First commercial chopper flights into prized Southland spots approved

Gaven Burgess, of Te Anau Helicopter Services, arrives to meet the first hunters allowed to be picked up by helicopter ...
Barry Harcourt

Gaven Burgess, of Te Anau Helicopter Services, arrives to meet the first hunters allowed to be picked up by helicopter in the Takitimu mountains. From left, Jordan Munn, Keegan Lewis, Cody Munn and Joe Hughes. Burgess has received concessions from the Department of Conservation to land in the Takitimu and Eyre Mountains and the Longwood Ranges, believed to be the first of their kind.

A Te Anau chopper pilot has become the first to be allowed to land commercial passengers in the Takitimu and Eyre Mountains.

Te Anau Helicopter Services owner operator Gaven Burgess has been granted concessions under the Department of Conservation's new Murihiku Conservation Management Strategy (CMS), some of which are the first of their kind.

DOC Te Anau Operations manager Greg Lind said Burgess' concessions allowed him to land at huts in the Takitimu Mountains and at specified locations in the Eyre Mountains.

Gaven Burgess, of Te Anau Helicopter Services.
Barry Harcourt

Gaven Burgess, of Te Anau Helicopter Services.

Previously, commercial helicopter flights were not allowed into those areas because the Southland Conservation Board and DOC recognised they were of significant value to Southlanders, trampers, and hunters, and that they should be able to enjoy the locations without aircraft activity.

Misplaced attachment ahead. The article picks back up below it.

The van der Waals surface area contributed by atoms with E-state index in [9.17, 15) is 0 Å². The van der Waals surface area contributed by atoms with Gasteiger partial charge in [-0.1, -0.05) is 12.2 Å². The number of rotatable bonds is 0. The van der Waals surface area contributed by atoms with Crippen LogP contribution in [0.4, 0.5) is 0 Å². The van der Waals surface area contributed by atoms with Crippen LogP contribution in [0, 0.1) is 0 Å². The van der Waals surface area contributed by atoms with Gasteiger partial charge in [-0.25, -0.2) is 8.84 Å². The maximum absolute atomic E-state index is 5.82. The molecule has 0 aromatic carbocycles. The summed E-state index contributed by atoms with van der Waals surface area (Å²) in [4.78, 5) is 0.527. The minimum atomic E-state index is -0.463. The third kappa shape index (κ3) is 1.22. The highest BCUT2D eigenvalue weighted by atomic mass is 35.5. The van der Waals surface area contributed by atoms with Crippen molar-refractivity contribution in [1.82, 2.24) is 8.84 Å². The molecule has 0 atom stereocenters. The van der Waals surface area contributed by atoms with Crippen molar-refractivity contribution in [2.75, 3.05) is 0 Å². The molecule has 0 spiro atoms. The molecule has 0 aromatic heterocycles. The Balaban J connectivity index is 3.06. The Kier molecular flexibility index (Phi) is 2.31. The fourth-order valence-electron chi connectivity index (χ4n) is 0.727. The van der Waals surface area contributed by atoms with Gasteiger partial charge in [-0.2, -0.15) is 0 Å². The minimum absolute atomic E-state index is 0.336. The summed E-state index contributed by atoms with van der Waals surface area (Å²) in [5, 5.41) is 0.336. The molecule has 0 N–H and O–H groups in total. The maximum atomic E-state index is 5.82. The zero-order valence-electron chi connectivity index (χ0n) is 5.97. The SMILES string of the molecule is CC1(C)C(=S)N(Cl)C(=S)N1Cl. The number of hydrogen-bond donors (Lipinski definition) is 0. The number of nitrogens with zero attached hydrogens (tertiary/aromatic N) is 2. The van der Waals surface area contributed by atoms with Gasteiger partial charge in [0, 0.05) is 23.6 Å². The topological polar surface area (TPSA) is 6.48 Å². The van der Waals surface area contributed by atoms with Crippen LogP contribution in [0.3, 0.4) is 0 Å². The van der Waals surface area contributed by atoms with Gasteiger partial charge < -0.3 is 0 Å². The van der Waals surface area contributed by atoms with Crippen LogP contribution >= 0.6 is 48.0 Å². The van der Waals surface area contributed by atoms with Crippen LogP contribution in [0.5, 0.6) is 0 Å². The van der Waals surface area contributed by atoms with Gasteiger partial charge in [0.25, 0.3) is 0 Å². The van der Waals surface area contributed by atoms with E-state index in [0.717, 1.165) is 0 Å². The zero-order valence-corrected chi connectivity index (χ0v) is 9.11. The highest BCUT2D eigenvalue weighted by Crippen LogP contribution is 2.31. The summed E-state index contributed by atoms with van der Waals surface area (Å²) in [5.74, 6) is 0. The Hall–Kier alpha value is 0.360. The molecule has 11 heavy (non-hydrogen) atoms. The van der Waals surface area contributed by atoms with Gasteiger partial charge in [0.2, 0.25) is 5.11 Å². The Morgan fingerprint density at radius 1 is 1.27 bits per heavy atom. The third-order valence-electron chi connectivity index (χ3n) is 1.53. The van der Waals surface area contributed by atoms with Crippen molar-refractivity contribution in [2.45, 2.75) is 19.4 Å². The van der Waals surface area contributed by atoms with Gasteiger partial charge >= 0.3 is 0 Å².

There also had not been any, or as much, commercial activity, Lind said.

The decision to allow a limited number of commercial landings reflected a change in society norms, as well as the fact there was more competition for scenic landings and hunter access, he said.

But the concessions were still restrictive. The landing locations for the Takitimu Mountains were restricted to several hut sites, and only two landings per site, per week were allowed.

"[Other] users shouldn't think there will be an avalanche of helicopters."

Lind said despite the fact there had previously been no commercial flights into those areas did not mean the huts were not well used.

"They're highly valued by the Southland tramping fraternity."

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The increasingly popular Te Araroa Trail also went through the Takitimus, he said.

Recreational hunters would also be able to utilise Burgess' service, which was a good thing.

While it was widely acknowledged that recreational hunting "only takes the top off deer numbers", one of the reasons behind the decision to grant helicopter access was to allow hunters to get in to the area and help keep numbers down, Lind said.

Burgess said Te Anau Helicopter Services had four helicopters and four pilots and the new concessions meant he had another way to cater to clients.

As a pilot, he would have more alternatives for landings if the weather was poor, he said.

The application process took him about 3-4 months, Burgess said.


 - Stuff


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